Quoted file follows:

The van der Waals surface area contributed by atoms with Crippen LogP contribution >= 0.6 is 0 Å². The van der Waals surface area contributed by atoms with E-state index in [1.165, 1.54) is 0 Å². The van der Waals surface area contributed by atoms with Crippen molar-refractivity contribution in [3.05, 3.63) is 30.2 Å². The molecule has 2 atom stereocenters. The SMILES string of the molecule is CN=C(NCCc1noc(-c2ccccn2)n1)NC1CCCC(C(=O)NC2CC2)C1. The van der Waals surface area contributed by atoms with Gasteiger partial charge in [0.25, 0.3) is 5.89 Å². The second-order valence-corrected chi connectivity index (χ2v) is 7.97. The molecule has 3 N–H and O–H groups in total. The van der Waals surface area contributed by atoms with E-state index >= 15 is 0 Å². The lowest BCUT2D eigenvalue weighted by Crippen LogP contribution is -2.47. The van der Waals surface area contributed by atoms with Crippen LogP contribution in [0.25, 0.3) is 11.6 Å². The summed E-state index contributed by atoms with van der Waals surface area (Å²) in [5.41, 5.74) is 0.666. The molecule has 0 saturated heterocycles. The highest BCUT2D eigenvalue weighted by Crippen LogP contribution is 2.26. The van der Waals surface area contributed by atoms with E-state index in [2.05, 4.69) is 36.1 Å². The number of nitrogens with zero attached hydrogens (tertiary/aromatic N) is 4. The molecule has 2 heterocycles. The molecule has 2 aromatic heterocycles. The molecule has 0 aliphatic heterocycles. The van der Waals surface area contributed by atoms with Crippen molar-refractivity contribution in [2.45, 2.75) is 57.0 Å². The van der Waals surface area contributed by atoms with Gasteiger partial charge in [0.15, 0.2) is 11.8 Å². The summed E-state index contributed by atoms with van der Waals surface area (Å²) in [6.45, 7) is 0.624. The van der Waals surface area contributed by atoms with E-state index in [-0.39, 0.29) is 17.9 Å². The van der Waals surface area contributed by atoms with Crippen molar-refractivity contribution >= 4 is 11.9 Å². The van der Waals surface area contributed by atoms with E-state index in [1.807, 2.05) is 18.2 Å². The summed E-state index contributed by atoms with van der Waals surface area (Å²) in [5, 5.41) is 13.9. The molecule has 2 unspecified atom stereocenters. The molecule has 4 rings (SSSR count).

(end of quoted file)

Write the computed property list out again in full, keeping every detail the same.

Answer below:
The van der Waals surface area contributed by atoms with Crippen LogP contribution >= 0.6 is 0 Å². The van der Waals surface area contributed by atoms with E-state index in [1.165, 1.54) is 0 Å². The van der Waals surface area contributed by atoms with Crippen molar-refractivity contribution in [3.05, 3.63) is 30.2 Å². The molecule has 2 atom stereocenters. The SMILES string of the molecule is CN=C(NCCc1noc(-c2ccccn2)n1)NC1CCCC(C(=O)NC2CC2)C1. The van der Waals surface area contributed by atoms with Gasteiger partial charge in [0.25, 0.3) is 5.89 Å². The second-order valence-corrected chi connectivity index (χ2v) is 7.97. The molecule has 3 N–H and O–H groups in total. The van der Waals surface area contributed by atoms with E-state index >= 15 is 0 Å². The lowest BCUT2D eigenvalue weighted by Crippen LogP contribution is -2.47. The van der Waals surface area contributed by atoms with Crippen LogP contribution in [0.25, 0.3) is 11.6 Å². The summed E-state index contributed by atoms with van der Waals surface area (Å²) in [5.41, 5.74) is 0.666. The molecule has 0 saturated heterocycles. The highest BCUT2D eigenvalue weighted by Crippen LogP contribution is 2.26. The van der Waals surface area contributed by atoms with E-state index in [2.05, 4.69) is 36.1 Å². The number of nitrogens with zero attached hydrogens (tertiary/aromatic N) is 4. The molecule has 2 heterocycles. The molecule has 2 aromatic heterocycles. The molecule has 0 aliphatic heterocycles. The van der Waals surface area contributed by atoms with Crippen molar-refractivity contribution in [2.45, 2.75) is 57.0 Å². The van der Waals surface area contributed by atoms with Gasteiger partial charge in [0.15, 0.2) is 11.8 Å². The summed E-state index contributed by atoms with van der Waals surface area (Å²) in [6.45, 7) is 0.624. The van der Waals surface area contributed by atoms with E-state index in [-0.39, 0.29) is 17.9 Å². The van der Waals surface area contributed by atoms with Crippen molar-refractivity contribution >= 4 is 11.9 Å². The van der Waals surface area contributed by atoms with E-state index in [1.807, 2.05) is 18.2 Å². The summed E-state index contributed by atoms with van der Waals surface area (Å²) in [5, 5.41) is 13.9. The molecule has 2 unspecified atom stereocenters. The molecule has 4 rings (SSSR count).